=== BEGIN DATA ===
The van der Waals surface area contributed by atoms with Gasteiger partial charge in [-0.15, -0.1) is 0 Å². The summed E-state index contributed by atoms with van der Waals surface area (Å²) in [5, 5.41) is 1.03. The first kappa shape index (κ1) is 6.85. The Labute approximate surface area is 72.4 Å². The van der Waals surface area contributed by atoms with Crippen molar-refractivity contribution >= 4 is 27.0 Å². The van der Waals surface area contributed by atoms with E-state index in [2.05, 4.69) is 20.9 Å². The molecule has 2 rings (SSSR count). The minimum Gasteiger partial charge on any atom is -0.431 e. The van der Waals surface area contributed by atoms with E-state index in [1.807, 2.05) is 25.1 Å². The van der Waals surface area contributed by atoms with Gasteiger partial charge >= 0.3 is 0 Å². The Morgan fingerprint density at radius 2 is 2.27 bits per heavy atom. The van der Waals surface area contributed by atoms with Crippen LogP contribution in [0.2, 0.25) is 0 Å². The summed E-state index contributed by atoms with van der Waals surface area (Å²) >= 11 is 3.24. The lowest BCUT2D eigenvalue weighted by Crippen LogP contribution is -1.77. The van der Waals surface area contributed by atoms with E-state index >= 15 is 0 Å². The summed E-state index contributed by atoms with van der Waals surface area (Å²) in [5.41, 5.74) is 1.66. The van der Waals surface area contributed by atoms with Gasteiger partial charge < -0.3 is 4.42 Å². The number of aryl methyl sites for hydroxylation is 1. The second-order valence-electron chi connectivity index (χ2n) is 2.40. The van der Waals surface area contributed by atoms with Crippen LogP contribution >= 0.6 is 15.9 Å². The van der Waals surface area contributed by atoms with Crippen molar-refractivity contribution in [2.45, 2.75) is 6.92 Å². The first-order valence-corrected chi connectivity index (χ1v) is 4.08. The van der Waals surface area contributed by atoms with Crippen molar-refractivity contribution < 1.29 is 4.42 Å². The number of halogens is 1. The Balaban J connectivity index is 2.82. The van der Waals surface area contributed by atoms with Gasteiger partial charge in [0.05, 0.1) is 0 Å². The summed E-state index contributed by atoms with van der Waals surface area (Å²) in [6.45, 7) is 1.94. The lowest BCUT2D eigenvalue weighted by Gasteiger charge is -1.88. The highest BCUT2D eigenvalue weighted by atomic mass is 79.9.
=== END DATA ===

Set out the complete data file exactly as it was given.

The van der Waals surface area contributed by atoms with Gasteiger partial charge in [-0.15, -0.1) is 0 Å². The summed E-state index contributed by atoms with van der Waals surface area (Å²) in [5, 5.41) is 1.03. The first kappa shape index (κ1) is 6.85. The Labute approximate surface area is 72.4 Å². The van der Waals surface area contributed by atoms with Crippen molar-refractivity contribution >= 4 is 27.0 Å². The van der Waals surface area contributed by atoms with E-state index in [2.05, 4.69) is 20.9 Å². The molecule has 2 rings (SSSR count). The minimum Gasteiger partial charge on any atom is -0.431 e. The van der Waals surface area contributed by atoms with E-state index in [1.807, 2.05) is 25.1 Å². The van der Waals surface area contributed by atoms with Gasteiger partial charge >= 0.3 is 0 Å². The Morgan fingerprint density at radius 2 is 2.27 bits per heavy atom. The van der Waals surface area contributed by atoms with Crippen LogP contribution in [0.2, 0.25) is 0 Å². The summed E-state index contributed by atoms with van der Waals surface area (Å²) >= 11 is 3.24. The lowest BCUT2D eigenvalue weighted by Crippen LogP contribution is -1.77. The van der Waals surface area contributed by atoms with E-state index >= 15 is 0 Å². The summed E-state index contributed by atoms with van der Waals surface area (Å²) in [5.41, 5.74) is 1.66. The van der Waals surface area contributed by atoms with Gasteiger partial charge < -0.3 is 4.42 Å². The number of aryl methyl sites for hydroxylation is 1. The second-order valence-electron chi connectivity index (χ2n) is 2.40. The van der Waals surface area contributed by atoms with Crippen LogP contribution >= 0.6 is 15.9 Å². The van der Waals surface area contributed by atoms with Crippen molar-refractivity contribution in [2.45, 2.75) is 6.92 Å². The first-order valence-corrected chi connectivity index (χ1v) is 4.08. The van der Waals surface area contributed by atoms with Crippen molar-refractivity contribution < 1.29 is 4.42 Å². The number of halogens is 1. The Balaban J connectivity index is 2.82. The van der Waals surface area contributed by atoms with Gasteiger partial charge in [0.05, 0.1) is 0 Å². The summed E-state index contributed by atoms with van der Waals surface area (Å²) in [6.45, 7) is 1.94. The lowest BCUT2D eigenvalue weighted by Gasteiger charge is -1.88. The highest BCUT2D eigenvalue weighted by atomic mass is 79.9.